Does mass action law breakdown occurs in small thermodynamic systems?

Artjom V. Sokirko


The problem of applicability of the mass action law to very small thermodynamic systems originally studied by Blumenfeld et. al. [1] is critically analyzed. The simple kinetic model which results include the results of the statistical mechanics model of [1] as a partial case is proposed. It is shown that in order to obtain the mass action law breakdown being predicted in [1], it is necessary either to consider a non-equilibrium thermodynamic system or to involve a non-thermodynamic mechanism, for example, Maqswell's demon. Conditions, when a statistic function can describe a behaviour of a small thermodynamic system in an adequate way, are discussed. Conclusion about a non-satisfactory explanation of experimental data given in [1] has been made.




Biological cell and organels usually have a size large enough for approximating them thermodynamically instead of using an exact quantum mechanical approach. For example, one of the smallest studied biological objects that can function independently contents at least 10 S UP5(6) ö 10 S UP5(7) molecules of water. It is quite clear that for such a system statistical approach is correct and description by thermodynamic function gives results with an accuracy of 10 S UP5(-3)ÿö 10 S UP5(-4).

On the other hand a real biological system normally consists from a large number of similar objects. It means that even if processes in each system are characterized by discreet probabilities, the average values for the whole system are approximately continuous. For example, during one second a receptor can accept zero or one quant. The average value of quants per one receptor is a certain real value between zero and one. According to the ergodic hypotheses the same results can be obtained after averaging of a single system behaviour over a sufficiently long time period.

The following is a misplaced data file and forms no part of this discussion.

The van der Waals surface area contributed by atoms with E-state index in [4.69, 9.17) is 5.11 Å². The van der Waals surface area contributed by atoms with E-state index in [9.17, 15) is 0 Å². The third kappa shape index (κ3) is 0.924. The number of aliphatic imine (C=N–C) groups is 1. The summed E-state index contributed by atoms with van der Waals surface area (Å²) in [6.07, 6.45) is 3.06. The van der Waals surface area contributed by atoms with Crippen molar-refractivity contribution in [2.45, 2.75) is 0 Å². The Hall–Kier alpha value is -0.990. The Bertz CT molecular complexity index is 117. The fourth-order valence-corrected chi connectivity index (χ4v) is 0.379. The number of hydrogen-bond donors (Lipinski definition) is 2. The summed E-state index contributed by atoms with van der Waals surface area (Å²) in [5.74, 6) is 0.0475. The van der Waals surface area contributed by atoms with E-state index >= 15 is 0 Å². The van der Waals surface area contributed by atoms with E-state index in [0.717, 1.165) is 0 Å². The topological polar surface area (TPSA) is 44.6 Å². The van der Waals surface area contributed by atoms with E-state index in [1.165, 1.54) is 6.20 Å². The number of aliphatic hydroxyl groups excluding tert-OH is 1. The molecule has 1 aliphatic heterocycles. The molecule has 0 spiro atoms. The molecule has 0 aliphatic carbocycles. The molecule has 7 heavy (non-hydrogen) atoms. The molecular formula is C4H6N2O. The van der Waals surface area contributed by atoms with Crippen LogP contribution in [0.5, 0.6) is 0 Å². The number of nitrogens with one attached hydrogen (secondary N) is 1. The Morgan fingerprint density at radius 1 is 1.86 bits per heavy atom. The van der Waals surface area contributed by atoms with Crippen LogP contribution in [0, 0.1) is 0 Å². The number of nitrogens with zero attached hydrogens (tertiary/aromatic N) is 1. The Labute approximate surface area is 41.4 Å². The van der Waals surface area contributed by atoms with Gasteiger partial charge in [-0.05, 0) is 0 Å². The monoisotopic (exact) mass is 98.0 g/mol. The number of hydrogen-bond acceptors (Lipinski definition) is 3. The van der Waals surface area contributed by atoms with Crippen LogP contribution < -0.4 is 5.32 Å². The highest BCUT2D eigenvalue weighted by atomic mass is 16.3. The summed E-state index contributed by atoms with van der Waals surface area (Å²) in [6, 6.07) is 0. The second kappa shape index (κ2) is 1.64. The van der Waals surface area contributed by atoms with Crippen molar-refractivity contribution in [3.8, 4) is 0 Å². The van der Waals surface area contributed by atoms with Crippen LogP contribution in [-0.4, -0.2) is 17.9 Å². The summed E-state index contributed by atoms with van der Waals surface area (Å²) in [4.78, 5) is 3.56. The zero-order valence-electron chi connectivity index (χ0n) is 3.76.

At last a statistical mechanics approach based on the concept of the partition function which can be written formally for any system with an arbitrary number of particles is given. After that calculation of all functions, for example, of an average number of particles in a system with chemical equilibrium and of free energy, takes a formal and definite character.

All above mentioned reasons give a good explanation of why the thermodynamic approach is always used for the description of biological systems. For example, if we obtain from calculations that the equilibrium free energy of some substance in the compartment is higher than in the external media, it means that there is a kind of transfer of substance outside depending mainly on permeability of walls [2]. At the same time significant derivations from classic statistical mechanics were observed such as a breakdown of the mass action law [1].

On one hand, the partition function appears in thermodynamic analysis of small systems and is normally simple and compact. On the other hand, a simple operation of averaging which is very clear for big systems, becomes sometimes dangerous and complicated being still simple mathematically. The main question is: "Is the time period of observation (or the number of objects) large enough so that average values of statistic functions show correctly a qualitative behaviour of the system?" Otherwise, if under the period of time given only a few elementary events are possible in the system, it is necessary to analyze each event separately for getting an adequate description of the system.